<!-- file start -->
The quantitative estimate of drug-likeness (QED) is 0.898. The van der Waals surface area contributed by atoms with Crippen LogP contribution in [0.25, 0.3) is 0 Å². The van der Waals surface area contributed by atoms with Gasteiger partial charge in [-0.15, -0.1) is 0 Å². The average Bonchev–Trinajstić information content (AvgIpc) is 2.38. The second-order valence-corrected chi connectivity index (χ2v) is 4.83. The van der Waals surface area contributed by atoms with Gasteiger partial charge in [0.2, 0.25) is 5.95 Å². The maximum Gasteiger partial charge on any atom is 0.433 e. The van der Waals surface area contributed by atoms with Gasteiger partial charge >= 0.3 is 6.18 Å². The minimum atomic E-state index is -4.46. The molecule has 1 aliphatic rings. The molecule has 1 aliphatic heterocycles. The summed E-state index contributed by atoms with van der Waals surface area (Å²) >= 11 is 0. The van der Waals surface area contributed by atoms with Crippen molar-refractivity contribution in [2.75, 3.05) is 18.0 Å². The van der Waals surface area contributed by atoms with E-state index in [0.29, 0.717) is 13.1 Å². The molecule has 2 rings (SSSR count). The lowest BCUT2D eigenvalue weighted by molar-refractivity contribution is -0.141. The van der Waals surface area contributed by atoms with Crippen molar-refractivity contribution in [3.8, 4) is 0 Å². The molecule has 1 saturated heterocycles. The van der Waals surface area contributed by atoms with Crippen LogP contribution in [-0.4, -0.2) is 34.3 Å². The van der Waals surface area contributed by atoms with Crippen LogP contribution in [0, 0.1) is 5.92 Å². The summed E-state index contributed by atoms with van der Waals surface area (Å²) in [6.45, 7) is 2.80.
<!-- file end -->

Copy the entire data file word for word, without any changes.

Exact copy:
The quantitative estimate of drug-likeness (QED) is 0.898. The van der Waals surface area contributed by atoms with Crippen LogP contribution in [0.25, 0.3) is 0 Å². The van der Waals surface area contributed by atoms with Gasteiger partial charge in [-0.15, -0.1) is 0 Å². The average Bonchev–Trinajstić information content (AvgIpc) is 2.38. The second-order valence-corrected chi connectivity index (χ2v) is 4.83. The van der Waals surface area contributed by atoms with Gasteiger partial charge in [0.2, 0.25) is 5.95 Å². The maximum Gasteiger partial charge on any atom is 0.433 e. The van der Waals surface area contributed by atoms with Gasteiger partial charge >= 0.3 is 6.18 Å². The minimum atomic E-state index is -4.46. The molecule has 1 aliphatic rings. The molecule has 1 aliphatic heterocycles. The summed E-state index contributed by atoms with van der Waals surface area (Å²) >= 11 is 0. The van der Waals surface area contributed by atoms with Crippen molar-refractivity contribution in [2.75, 3.05) is 18.0 Å². The van der Waals surface area contributed by atoms with E-state index in [0.29, 0.717) is 13.1 Å². The molecule has 2 rings (SSSR count). The lowest BCUT2D eigenvalue weighted by molar-refractivity contribution is -0.141. The van der Waals surface area contributed by atoms with Crippen molar-refractivity contribution in [3.8, 4) is 0 Å². The molecule has 1 saturated heterocycles. The van der Waals surface area contributed by atoms with Crippen LogP contribution in [-0.4, -0.2) is 34.3 Å². The van der Waals surface area contributed by atoms with Crippen LogP contribution in [0, 0.1) is 5.92 Å². The summed E-state index contributed by atoms with van der Waals surface area (Å²) in [6.45, 7) is 2.80.